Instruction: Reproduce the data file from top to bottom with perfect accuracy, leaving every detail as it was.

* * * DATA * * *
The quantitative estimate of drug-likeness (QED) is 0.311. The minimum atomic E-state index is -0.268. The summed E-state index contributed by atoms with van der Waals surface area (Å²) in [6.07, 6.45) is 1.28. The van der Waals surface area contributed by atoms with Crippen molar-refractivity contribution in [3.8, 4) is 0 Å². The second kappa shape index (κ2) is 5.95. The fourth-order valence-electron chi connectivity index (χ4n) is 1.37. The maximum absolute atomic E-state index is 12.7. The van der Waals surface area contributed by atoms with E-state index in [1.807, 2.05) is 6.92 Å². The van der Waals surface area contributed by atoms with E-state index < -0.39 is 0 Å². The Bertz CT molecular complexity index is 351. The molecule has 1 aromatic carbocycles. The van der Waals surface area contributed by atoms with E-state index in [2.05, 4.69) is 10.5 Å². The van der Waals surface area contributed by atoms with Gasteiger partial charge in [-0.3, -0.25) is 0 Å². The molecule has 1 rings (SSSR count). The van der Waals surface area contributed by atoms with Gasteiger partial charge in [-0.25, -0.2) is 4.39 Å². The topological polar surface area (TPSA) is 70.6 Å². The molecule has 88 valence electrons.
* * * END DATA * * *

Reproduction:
The quantitative estimate of drug-likeness (QED) is 0.311. The minimum atomic E-state index is -0.268. The summed E-state index contributed by atoms with van der Waals surface area (Å²) in [6.07, 6.45) is 1.28. The van der Waals surface area contributed by atoms with Crippen molar-refractivity contribution in [3.8, 4) is 0 Å². The second kappa shape index (κ2) is 5.95. The fourth-order valence-electron chi connectivity index (χ4n) is 1.37. The maximum absolute atomic E-state index is 12.7. The van der Waals surface area contributed by atoms with E-state index in [1.807, 2.05) is 6.92 Å². The van der Waals surface area contributed by atoms with E-state index < -0.39 is 0 Å². The Bertz CT molecular complexity index is 351. The molecule has 1 aromatic carbocycles. The van der Waals surface area contributed by atoms with E-state index in [2.05, 4.69) is 10.5 Å². The van der Waals surface area contributed by atoms with Gasteiger partial charge in [-0.3, -0.25) is 0 Å². The molecule has 1 rings (SSSR count). The van der Waals surface area contributed by atoms with Gasteiger partial charge in [-0.25, -0.2) is 4.39 Å². The topological polar surface area (TPSA) is 70.6 Å². The molecule has 88 valence electrons.